Ireland’s “gentleman farmer” Rory Best earned the right to succeed Paul O’Connell as Test captain thanks in part to hearty endorsement from Joe Schmidt’s squad.
Ulster hooker Best emerged as a main contender to skipper head coach Schmidt’s men into the defence of their RBS 6 Nations crown after Ireland’s players nominated a nucleus of squad representatives.
Best has beaten seasoned campaigners Jamie Heaslip, Johnny Sexton and Peter O’Mahony to replace talismanic lock O’Connell as Ireland captain, with boss Schmidt delighted to endorse the 89-cap hooker’s credentials.
“When the coaches and management got together, all we did was really endorse the feeling from the playing group,” said Schmidt.
“He is our most-capped international currently, and his experience and his performances for the team have been first-rate.
“Off the pitch he’s the consummate professional.
“And as a gentleman farmer he’s got lots of time on his hands to commit to the various duties that captaincy requires!”
Ireland’s Six Nations stars submitted their choices to form the squad’s leadership group, and from there the coaching staff mulled over their choice for captain.
Best’s influence and standing within Schmidt’s ranks ensured his name would have featured regularly on those leadership group suggestions.
While tongue-in-cheek, Schmidt’s “gentleman farmer” quip underscores Best’s life outside rugby - grafting hard on the family farm just outside Banbridge.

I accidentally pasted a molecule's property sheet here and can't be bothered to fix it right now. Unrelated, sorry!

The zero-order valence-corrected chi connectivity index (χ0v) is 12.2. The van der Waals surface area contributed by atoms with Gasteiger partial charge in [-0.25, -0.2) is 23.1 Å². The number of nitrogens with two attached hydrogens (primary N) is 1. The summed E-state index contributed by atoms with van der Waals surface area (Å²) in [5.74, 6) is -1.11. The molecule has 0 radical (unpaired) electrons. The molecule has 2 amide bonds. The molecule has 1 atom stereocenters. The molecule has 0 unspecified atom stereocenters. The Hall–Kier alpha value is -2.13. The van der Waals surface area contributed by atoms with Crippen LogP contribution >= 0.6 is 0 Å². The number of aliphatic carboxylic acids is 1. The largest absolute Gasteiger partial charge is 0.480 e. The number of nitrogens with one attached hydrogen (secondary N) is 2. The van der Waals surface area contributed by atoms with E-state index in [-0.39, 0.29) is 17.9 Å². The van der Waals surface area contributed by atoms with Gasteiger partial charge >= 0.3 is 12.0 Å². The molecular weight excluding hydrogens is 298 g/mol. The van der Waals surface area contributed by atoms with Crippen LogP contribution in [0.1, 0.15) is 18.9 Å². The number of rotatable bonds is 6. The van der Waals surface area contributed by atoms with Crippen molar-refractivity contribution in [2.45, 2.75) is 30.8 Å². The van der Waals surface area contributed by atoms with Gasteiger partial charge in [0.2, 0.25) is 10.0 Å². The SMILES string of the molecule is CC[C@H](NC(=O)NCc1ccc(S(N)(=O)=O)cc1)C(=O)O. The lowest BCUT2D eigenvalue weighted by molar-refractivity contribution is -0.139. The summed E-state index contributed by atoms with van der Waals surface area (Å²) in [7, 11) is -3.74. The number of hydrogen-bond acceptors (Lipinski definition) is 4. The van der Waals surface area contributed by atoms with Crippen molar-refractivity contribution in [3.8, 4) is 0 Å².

The homespun hooker’s humility clearly stems from the years of toil in fields of the non-rugby variety, along with dad John and brother Simon, another ex-Ireland front-rower.
O’Connell retired from Test rugby straight after the World Cup, and has since swapped home province Munster for Toulon on the French Riviera.
Best knows full well he must fill a sizeable leadership chasm in light of O’Connell’s absence, but admitted he must not fall into the trap of trying to emulate the former skipper’s approach.
Best revealed O’Connell offered that sage advice for the challenge ahead, reflecting on how he succeeded Brian O’Driscoll in Ireland’s hot-seat.
O’Driscoll had in turn taken the armband from Keith Wood, indicating first that Best has joined exalted company - but second that the 33-year-old must not fear the weight of history.
“It’s a big challenge,” said Best of leading Ireland after O’Connell.
“Speaking to Paul (O’Connell) before, he took over from Brian (O’Driscoll), it was a big challenge stepping into those shoes.
“And for Brian, before that, taking over from Woody (Keith Wood). Every time, there’s a bit of a change in the captaincy, you’re filling big shoes because they’ve been pivotal parts of Irish rugby.
“It’s a challenge, but I think the one thing that certainly Paulie did really well was he didn’t change how he went about things. He got put in there because of how he was around the place.
“You don’t have to reinvent things just because you’re captain. You just keep trying to lead by example.
“We lean very heavily on the senior players like we have done in the past two years under Joe and that will continue.
“There’s some really, really good senior players with experience of captaining sides at international and club level.”